Hello again! Yes, it’s been a long time between posts. In my defense, I’ve been working on all kinds of things that will be coming your way soon.
The Last Smile in Sunder City is now at the copy-editing stage. Soon I’ll be able to share things like release dates, excerpts, and the incredible cover! I just visited London and New York and was able to meet the awesome people at Orbit Books in both cities. I’m in very safe and experienced hands and my luggage is weighed down with all kinds of amazing books written by the other Orbit authors.
On the acting side of things, I filmed the third season of Glitch (check out the first two seasons on Netflix) and another program in Australia called The End which I am really proud to be a part of. I’ll have more to say about that as it gets closer to release.
While I was back in Australia, my brother George and I got the cameras out and filmed a little project of our own called Level Up Lance. The post-production is going to take a while but it will hopefully be one of many things we’ll produce this year.
A short film called Gutterpunks that I wrote and directed is days away from being completed. It’s pretty special. Once we hit up some festivals I’ll make it available online.
But mostly, I’ve been working hard on the next book in the Sunder City series. I’m actually feeling pretty good about it so far. Because The Last Smile isn’t out yet, I still feel like I’m writing in my own little bubble, which I will enjoy while it lasts. I imagine this will all feel different once an audience has something in their hands.
Now, a little ramble…
While traveling, writing, and balancing both careers, I’ve realized that there’s a part of this job I hadn’t quite anticipated, and that’s the emotional effect that writing can have on my day.
A few times this month, I’ve caught myself feeling emotional, not understood why, and then realized that it was linked to whatever I’d been writing about that morning. I would find myself sitting in the same emotional state I’d sent Fetch Phillips into a few hours earlier.
This reminded me of my first year at drama school when our improvisation teacher (shout-out to Chrissie Best) took us through a series of lessons that I’ve never forgotten.
We’d drop into a particular emotional state, then force ourselves to come out of it and move on.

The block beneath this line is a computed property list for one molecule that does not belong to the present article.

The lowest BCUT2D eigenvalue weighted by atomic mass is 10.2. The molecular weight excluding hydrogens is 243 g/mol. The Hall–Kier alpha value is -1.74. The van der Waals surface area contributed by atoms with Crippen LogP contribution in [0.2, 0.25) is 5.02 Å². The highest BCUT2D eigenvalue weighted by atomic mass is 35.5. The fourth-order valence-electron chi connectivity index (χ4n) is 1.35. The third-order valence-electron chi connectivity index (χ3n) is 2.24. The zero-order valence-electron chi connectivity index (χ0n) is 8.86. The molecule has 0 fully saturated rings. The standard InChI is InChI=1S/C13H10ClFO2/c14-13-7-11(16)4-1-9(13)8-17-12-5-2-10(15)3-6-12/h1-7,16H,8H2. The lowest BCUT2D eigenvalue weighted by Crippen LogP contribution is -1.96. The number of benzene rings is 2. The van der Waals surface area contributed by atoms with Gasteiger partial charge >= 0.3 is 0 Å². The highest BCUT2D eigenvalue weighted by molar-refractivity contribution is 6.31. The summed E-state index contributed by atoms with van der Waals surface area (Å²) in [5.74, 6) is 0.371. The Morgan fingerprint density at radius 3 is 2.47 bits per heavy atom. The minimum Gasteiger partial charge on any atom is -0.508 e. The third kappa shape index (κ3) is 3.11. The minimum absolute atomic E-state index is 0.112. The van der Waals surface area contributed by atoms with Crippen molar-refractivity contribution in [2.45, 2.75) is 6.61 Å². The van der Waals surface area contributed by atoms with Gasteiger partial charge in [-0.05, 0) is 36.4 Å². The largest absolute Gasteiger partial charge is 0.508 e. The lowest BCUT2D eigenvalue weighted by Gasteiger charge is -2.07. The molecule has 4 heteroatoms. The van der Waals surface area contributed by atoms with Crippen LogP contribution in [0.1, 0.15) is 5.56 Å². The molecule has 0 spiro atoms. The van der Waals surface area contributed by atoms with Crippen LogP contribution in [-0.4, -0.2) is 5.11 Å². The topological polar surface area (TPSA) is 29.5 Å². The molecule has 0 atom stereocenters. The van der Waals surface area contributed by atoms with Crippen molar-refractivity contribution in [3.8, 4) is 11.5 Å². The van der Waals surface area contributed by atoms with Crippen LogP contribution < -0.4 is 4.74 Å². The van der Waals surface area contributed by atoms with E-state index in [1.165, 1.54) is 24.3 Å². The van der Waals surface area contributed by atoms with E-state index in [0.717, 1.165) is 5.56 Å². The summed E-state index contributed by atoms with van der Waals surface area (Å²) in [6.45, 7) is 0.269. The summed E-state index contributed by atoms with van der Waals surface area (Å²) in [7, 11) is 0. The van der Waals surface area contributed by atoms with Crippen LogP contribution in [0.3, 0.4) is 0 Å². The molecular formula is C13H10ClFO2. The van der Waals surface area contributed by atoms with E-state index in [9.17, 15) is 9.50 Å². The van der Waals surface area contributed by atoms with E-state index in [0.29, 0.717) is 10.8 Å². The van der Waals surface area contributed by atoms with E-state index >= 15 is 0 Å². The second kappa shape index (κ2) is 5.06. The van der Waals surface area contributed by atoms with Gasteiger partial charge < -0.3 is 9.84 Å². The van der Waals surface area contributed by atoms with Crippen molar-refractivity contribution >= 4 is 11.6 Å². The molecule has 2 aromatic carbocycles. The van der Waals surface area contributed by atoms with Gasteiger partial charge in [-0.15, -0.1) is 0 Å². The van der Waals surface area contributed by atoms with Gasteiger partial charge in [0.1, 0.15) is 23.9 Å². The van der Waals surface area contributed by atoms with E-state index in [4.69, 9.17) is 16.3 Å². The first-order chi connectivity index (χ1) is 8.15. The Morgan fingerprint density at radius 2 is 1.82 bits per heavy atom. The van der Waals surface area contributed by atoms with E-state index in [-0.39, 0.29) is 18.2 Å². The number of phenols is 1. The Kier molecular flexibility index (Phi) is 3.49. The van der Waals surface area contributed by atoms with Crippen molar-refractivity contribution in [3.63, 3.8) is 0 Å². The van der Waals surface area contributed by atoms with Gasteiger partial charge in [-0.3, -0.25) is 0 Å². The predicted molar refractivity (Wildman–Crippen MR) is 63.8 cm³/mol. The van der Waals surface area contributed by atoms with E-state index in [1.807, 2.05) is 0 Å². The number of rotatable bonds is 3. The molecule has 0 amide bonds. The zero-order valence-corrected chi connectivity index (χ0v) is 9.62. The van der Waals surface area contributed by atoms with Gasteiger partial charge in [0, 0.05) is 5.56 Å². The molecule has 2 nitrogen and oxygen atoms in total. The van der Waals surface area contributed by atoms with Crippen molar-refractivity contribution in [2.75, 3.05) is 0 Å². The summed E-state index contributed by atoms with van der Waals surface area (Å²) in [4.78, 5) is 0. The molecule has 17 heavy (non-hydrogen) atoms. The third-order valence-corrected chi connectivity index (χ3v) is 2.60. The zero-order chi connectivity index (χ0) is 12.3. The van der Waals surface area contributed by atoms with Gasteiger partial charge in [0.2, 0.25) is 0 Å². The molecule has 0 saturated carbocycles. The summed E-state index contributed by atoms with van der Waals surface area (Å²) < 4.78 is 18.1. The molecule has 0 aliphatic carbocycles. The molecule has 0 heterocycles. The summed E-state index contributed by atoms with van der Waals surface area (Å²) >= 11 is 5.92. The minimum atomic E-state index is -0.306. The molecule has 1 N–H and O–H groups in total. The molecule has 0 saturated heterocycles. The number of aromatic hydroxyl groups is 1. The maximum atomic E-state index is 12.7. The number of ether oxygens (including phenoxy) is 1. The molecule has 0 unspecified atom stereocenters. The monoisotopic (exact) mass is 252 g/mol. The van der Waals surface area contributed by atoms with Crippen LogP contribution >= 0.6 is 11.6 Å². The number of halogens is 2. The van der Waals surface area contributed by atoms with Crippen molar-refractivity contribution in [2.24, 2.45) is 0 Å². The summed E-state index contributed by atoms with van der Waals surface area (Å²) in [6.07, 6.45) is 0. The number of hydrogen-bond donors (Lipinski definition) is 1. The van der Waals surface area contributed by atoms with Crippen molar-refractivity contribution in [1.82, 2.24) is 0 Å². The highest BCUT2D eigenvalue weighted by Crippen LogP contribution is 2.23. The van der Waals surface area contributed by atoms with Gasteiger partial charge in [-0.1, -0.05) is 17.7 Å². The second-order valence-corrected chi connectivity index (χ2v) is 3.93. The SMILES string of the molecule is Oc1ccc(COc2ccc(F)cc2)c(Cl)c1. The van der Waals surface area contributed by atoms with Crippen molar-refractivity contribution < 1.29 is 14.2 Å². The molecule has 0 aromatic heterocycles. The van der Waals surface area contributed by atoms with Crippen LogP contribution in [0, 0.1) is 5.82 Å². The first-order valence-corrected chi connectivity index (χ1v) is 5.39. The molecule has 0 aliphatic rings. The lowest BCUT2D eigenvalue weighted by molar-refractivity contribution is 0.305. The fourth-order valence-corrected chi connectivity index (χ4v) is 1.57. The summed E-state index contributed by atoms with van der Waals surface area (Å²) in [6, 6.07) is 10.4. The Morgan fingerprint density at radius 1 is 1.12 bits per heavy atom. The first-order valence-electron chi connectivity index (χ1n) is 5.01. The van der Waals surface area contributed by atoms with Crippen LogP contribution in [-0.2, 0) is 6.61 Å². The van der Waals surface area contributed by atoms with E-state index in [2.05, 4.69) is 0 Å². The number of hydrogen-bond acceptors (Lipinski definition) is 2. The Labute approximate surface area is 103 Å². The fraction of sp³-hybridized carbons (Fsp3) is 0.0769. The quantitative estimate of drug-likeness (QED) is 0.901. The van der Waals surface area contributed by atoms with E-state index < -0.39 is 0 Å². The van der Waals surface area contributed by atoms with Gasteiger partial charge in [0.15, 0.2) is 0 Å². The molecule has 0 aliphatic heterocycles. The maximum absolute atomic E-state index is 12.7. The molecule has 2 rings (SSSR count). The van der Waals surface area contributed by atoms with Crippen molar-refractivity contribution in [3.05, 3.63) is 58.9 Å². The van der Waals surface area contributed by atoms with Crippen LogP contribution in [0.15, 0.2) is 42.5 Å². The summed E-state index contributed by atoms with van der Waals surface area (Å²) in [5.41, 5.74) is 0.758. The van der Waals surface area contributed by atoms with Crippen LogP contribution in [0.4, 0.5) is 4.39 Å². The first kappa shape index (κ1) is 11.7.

Emotions are addictive. It can be really tempting for actors to take their one-stage (or on-screen) lives home with them. Whether it’s joy or anger or grief, once those feelings have hold of us, we don’t want to let them go. But it’s indulgent and it can make us insufferable to be around if we don’t keep it in check. In those classes, we would go to the deepest emotional point possible, then shake it out and try to go back into the real world as decent human beings. (Well, we were drama students, so maybe not that decent).
Learning not to cling to those feelings was an important lesson as a young actor, and it turns out to be just as important as an author. Writers go to some strange, deep, vulnerable places. If you don’t break free of those feelings, they can turn you into a grump or a bundle of tears.
As creators, it’s tempting not to leave our little worlds. Sometimes we fear that if we step too far away from them, they won’t let us back in. But, in my experience, those emotions always return when called and don’t need to be kept on a leash.
That’s how I feel about it anyway. It’s important to suffer for our art while we’re doing the job – take risks, shed tears, scare ourselves, be as honest as we can – but then we wash our hands of it before we sit down at the dinner table.
I’ve really enjoyed hearing from you in the comments and on twitter, so let me know your thoughts on this. Have you ever found yourself too caught up in the emotional world of your work? Or maybe as a reader?
Thanks for hanging out. I’d better get back to Sunder City and push Fetch into the next chapter. I left him in a pretty rough place and he won’t be able to get out of it on his own.
Thanks for hanging out x